After two years of negotiations, the European Parliament today successfully voted through the Batteries Regulation, marking a significant milestone in the regulatory framework for the battery value chain. Today’s vote confirms the widespread consensus among EU policy-makers on this comprehensive legislation to regulate batteries for at least the next decade.
EUROBAT has been active throughout the legislative process, working with all parties, at EU and national level, and supports the final version of the Regulation. If the Council of the European Union, representing the EU Member States, also approves the Regulation in its vote next week, it will enter into force during the summer.
Rene Schroeder, EUROBAT Executive Director, said:
“The Batteries Regulation provides much needed long-term regulatory certainty to battery manufacturers and their suppliers. Batteries are indispensable for the EU to achieve its Green Deal objectives and the European Commission will need to engage with battery stakeholders to ensure the implementation of the Regulation lives up to its ambition.
“EUROBAT calls on the European Commission to align new and upcoming legislation affecting batteries with the Batteries Regulation to ensure a consistent regulatory framework for batteries, such as in the upcoming End-of-Life Vehicles Regulation, as well as proposals for restricting the use of substances and critical raw materials for batteries.”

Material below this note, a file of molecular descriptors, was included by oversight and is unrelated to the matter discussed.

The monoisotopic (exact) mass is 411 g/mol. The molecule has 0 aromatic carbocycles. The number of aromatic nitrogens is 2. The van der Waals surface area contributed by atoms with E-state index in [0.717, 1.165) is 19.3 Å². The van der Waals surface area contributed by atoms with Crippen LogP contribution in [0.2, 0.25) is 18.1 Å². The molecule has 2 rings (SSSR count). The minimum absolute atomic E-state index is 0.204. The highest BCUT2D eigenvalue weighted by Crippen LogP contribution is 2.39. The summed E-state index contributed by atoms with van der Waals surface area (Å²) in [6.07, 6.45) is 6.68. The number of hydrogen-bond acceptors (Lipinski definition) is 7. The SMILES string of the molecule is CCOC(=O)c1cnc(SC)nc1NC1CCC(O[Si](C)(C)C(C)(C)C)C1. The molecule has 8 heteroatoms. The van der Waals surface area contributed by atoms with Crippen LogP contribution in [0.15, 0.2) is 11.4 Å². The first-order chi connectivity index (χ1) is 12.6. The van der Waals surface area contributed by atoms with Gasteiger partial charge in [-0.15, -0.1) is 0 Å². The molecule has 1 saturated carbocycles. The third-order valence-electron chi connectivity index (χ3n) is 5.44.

By mandating the battery industry to deal with new rules with huge implications for raw material sourcing, battery design, manufacturing processes, the lifespan of a battery, and recycling and reuse, it will establish a definitive green standard for product-specific legislation, setting a commendable example for other industries to follow.
The high level of complexity across provisions means the exact interpretation of several mandates and obligations will need to be agreed after the publication of the Regulation. This will help ensure battery manufacturers and suppliers continue to provide Europe with sustainable batteries while implementing the new standards.
The numerous pieces of secondary legislation built into the proposal will also need to be properly developed. EUROBAT trusts the European Commission will duly involve battery manufacturers in their thorough analysis of which formulation of delegated and implementing acts best enables batteries to continue decarbonising energy and mobility systems, as well as all other sectors that rely on batteries to cut emissions.